What do you miss the most about travel?
Everything! I miss the food, the different cultures, the
different speeds, the different environments, the cultural surprises. I miss
being cold (six months nonstop in Bangkok makes you miss a cold rainy day in
Amsterdam). I miss flying, I miss hotel rooms, I miss beaches, I miss mountains.
Heck, at this point I may even miss being profiled by the TSA for an extra
screening! I miss it all.
I joined the travel industry on the 20th of March
2000. So on the 20th of March 2020 I “celebrated” 20 years of travel. On
probably the worst day for travel in those 20 years. Damn! I miss all of it!
But, if forced to choose one thing, I miss people. I miss the accidental
bumping into people at airports. I miss travel industry people. I miss meeting
new people whose language I don’t speak. I miss people I don’t even know yet. I
miss my nephew that I haven’t even met yet – born in the middle of “zona rossa”
Milan in late-May. And I really miss my parents (they live in Australia).
What have been the surprise benefits to not traveling?
I got a dog – a COVID-therapy dog rescued from streets of Bangkok. So, the
personal upside was getting the chance to be a stay-at-home dog dad.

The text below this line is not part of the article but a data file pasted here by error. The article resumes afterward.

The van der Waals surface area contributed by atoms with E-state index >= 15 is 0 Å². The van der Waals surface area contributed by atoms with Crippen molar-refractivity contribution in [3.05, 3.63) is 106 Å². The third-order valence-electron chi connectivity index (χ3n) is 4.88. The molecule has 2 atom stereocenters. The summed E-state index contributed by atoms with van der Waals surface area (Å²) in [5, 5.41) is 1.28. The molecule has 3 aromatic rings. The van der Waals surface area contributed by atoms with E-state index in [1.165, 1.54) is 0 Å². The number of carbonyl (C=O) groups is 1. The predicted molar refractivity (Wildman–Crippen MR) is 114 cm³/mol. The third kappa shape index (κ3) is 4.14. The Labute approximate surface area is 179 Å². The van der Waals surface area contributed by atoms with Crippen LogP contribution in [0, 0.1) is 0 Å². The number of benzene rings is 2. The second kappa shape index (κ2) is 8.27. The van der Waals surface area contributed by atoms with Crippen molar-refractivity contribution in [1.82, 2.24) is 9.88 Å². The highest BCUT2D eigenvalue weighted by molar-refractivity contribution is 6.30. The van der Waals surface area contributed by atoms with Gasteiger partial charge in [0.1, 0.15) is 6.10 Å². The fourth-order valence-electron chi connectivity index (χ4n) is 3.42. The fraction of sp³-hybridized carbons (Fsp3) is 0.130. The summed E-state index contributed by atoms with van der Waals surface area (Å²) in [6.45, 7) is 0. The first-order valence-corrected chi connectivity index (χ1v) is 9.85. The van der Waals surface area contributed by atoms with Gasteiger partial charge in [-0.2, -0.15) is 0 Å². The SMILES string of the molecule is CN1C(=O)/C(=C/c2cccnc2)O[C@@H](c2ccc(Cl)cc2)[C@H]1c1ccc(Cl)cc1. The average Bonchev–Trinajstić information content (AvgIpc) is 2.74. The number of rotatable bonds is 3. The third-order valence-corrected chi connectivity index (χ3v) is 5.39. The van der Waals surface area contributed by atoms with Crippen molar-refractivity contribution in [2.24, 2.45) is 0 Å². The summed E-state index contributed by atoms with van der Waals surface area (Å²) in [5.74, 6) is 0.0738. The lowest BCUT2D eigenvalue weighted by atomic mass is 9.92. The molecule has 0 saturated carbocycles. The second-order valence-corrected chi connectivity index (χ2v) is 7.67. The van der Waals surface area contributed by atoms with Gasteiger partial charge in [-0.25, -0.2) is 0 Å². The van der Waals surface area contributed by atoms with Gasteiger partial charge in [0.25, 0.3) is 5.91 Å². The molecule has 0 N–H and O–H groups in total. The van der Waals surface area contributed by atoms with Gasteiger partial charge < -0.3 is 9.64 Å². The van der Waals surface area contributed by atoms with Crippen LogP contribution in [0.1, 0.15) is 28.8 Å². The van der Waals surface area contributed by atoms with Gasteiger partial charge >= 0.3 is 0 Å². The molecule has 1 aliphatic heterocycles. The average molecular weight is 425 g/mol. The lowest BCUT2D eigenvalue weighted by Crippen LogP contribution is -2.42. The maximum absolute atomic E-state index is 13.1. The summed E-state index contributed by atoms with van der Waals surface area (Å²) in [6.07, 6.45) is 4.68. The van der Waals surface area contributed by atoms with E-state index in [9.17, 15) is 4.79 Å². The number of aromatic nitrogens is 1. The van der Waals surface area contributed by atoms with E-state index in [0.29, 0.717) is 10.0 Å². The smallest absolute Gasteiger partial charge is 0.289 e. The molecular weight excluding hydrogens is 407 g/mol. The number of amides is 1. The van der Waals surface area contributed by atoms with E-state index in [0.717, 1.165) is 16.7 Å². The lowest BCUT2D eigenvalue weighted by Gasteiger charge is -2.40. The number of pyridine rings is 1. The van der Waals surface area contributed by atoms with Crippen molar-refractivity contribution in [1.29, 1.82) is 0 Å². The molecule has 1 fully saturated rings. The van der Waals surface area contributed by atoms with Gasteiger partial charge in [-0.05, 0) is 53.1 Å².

What lasting changes will there be to you personally from
Never take any of this for granted. For 20 years I have
watched the apparently unstoppable march of online travel. This virus took the
entire industry of travel and turned it to near zero, if not worse, which teaches
us all to not take anything for granted.
At a practical level I have learned
that I cannot rely on travel for my networking. I relied on my business travel
and the resulting “accidental networking” to keep me connected to existing and
new contacts. I have had to learn to do a lot more outreach networking. By
that I mean setting up regular calls and catch-ups with people that I just used
to bump into. I learned that for virtual networking to work, it requires more
routine and regularity than real-life networking.
What’s been your one guilty pleasure during lockdown?
I discovered a lot of amazing music. I am not talking just Spotify
or Apple Music. During the lockdown so many creative musicians, DJs and artists
switched to live streaming incredible sets. I got hooked on Questlove – lead
musician from the Roots (the Tonight Show band).
I got hooked via a four-hour
retrospective set he did after the death of soul legend Bill Withers. Google
“Questlove Bill Withers” and you’ll find it.
Also look for sets by Sam Divine
of Defected Records. And Google “LNTG Bless the Rains” – one song, available on
SoundCloud, that is guaranteed to make you smile and forget this mess for nine
minutes and 47 seconds.
Tim Hughes will appear in the following session: Pockets of Recovery
Clearly, it is first in the markets with domestic travel possibilities. What are the trends being seen and where are the pockets of opportunities being seen for travel brands, suppliers and startups across markets in Asia?